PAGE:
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500th Anniversary of the Reformation

500th Anniversary of the Reformation

This Sunday is Reformation Sunday. It’s a particularly big day this year marking the 500th anniversary of Martin Luther’s letter to the Catholic Archbishop of Mainz and Magdeburg protesting the sale of indulgences. Most of us now know this letter as Luther’s Ninety-five Theses—a letter and an action that sparked the Protestant Reformation.

500 years later, is the Reformation still underway? This week, Rev. Susan Clayton posted this question on social media, “Considering the Reformed moto of ‘Reformed, and always being Reformed,’ If you could reform/change something(s) about the Church of the present day, what would you reform/change?” A similar question was put before IPC staff earlier this week. The answers will be part of Susan’s Sunday sermon at 8:45 and 11 am. It’s entitled, “A Love that Sets Us Free.”

On Monday at 7 pm, the tables will be turned. It will be Susan’s turn to answer the same question. She and Rev. Brian Lays will be part of a panel for Theology on Tap’s October meeting at Ghost Train. As organizer David Seamon describes Theology on Tap, “the format is still the same: beer, conversation and God. Everything is up for discussion. No assumptions. No barriers to entry. It’s an open and honest conversation with friends (new and old) about things that matter.” All are welcome and a free drink goes to anyone who dresses as his/her favorite reformer.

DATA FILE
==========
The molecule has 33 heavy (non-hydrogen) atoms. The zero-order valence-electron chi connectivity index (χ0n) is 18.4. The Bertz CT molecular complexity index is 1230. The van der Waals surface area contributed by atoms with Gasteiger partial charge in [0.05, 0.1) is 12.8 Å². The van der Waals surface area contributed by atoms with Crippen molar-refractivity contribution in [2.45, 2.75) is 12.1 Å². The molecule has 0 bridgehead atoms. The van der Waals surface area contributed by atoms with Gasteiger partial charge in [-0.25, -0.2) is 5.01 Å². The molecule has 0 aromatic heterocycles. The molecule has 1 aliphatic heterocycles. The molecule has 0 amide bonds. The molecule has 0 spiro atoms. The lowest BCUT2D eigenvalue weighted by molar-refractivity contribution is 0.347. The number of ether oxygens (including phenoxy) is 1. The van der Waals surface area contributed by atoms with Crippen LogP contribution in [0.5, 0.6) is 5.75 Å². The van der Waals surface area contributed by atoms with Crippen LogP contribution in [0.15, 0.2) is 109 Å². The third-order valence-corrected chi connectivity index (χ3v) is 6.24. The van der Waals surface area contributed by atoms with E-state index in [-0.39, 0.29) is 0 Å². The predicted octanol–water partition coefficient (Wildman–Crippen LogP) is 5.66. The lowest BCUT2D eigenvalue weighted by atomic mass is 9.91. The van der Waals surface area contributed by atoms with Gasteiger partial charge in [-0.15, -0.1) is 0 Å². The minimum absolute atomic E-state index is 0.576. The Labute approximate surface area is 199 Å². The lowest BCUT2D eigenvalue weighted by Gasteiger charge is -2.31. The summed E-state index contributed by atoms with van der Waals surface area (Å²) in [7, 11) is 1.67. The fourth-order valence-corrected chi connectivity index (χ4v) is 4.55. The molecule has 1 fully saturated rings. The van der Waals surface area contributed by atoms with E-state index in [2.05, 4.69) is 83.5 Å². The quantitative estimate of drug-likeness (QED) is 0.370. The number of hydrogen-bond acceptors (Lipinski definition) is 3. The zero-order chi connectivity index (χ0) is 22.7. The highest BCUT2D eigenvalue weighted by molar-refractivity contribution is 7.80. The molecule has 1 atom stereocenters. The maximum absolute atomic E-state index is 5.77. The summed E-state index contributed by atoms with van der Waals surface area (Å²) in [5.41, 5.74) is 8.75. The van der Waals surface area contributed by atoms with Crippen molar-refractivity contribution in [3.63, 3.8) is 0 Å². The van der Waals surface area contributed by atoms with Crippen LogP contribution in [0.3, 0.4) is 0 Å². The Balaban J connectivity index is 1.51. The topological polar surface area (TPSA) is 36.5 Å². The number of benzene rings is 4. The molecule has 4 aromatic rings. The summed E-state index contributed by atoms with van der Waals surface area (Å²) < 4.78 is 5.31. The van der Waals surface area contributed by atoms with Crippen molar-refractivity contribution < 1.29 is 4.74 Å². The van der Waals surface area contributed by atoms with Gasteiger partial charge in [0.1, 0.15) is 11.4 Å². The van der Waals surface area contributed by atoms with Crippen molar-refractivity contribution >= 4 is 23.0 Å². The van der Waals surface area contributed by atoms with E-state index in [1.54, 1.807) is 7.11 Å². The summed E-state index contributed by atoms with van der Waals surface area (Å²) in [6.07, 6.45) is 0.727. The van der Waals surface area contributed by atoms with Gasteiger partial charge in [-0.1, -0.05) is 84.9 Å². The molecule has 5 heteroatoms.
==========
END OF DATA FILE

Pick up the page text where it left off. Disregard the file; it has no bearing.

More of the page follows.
While we are discussing the Reformation here at IPC this weekend, I will be preaching at Westminster Presbyterian Church in Nashville on Sunday. I’ll also be leading an all day seminar on preaching for the Presbytery of Middle Tennessee. The seminar is entitled, “Mary Teaches Us How to Preach.” I’ll talk about how Mary, the mother of Jesus, is a preaching model when it comes to creativity, structure and delivery. I’ll go through the process of planning sermons, preaching about both Evangelism and Social Justice ministry and teach them the brain technique I’ve developed for preaching without notes that creates a virtual teleprompter in the pulpit. It’s a technique I use every Sunday. You can read more about the seminar here.

One final thing—next Wednesday night, November 1 at 6:30 pm, we will celebrate All Saints Day in the sanctuary. The list of names of IPC members who have died in the past year will be sung by the choir at this service instead of being done on Sunday. Please plan to attend this very meaningful and uplifting service.

See you soon,
Bill
Dr. William J. Carl III, Senior Pastor